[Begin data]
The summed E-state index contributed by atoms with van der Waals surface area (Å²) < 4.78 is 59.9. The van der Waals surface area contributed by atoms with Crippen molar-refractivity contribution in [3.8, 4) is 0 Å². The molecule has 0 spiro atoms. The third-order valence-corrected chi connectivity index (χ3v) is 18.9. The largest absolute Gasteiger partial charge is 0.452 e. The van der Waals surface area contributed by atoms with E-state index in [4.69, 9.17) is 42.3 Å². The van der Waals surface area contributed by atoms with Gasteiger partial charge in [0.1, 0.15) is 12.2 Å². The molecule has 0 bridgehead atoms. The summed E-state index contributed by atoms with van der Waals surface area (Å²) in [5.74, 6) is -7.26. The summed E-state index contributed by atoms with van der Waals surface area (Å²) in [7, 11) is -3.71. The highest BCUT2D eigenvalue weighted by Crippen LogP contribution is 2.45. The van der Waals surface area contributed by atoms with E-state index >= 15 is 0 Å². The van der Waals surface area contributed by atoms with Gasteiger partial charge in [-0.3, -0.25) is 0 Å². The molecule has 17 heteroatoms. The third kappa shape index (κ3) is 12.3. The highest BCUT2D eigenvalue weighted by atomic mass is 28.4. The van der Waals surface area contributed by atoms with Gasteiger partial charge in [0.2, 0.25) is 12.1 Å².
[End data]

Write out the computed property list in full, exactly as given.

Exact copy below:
The summed E-state index contributed by atoms with van der Waals surface area (Å²) < 4.78 is 59.9. The van der Waals surface area contributed by atoms with Crippen molar-refractivity contribution in [3.8, 4) is 0 Å². The molecule has 0 spiro atoms. The third-order valence-corrected chi connectivity index (χ3v) is 18.9. The largest absolute Gasteiger partial charge is 0.452 e. The van der Waals surface area contributed by atoms with E-state index in [4.69, 9.17) is 42.3 Å². The van der Waals surface area contributed by atoms with Gasteiger partial charge in [0.1, 0.15) is 12.2 Å². The molecule has 0 bridgehead atoms. The summed E-state index contributed by atoms with van der Waals surface area (Å²) in [5.74, 6) is -7.26. The summed E-state index contributed by atoms with van der Waals surface area (Å²) in [7, 11) is -3.71. The highest BCUT2D eigenvalue weighted by Crippen LogP contribution is 2.45. The van der Waals surface area contributed by atoms with E-state index >= 15 is 0 Å². The van der Waals surface area contributed by atoms with Gasteiger partial charge in [-0.3, -0.25) is 0 Å². The molecule has 17 heteroatoms. The third kappa shape index (κ3) is 12.3. The highest BCUT2D eigenvalue weighted by atomic mass is 28.4. The van der Waals surface area contributed by atoms with Gasteiger partial charge in [0.2, 0.25) is 12.1 Å².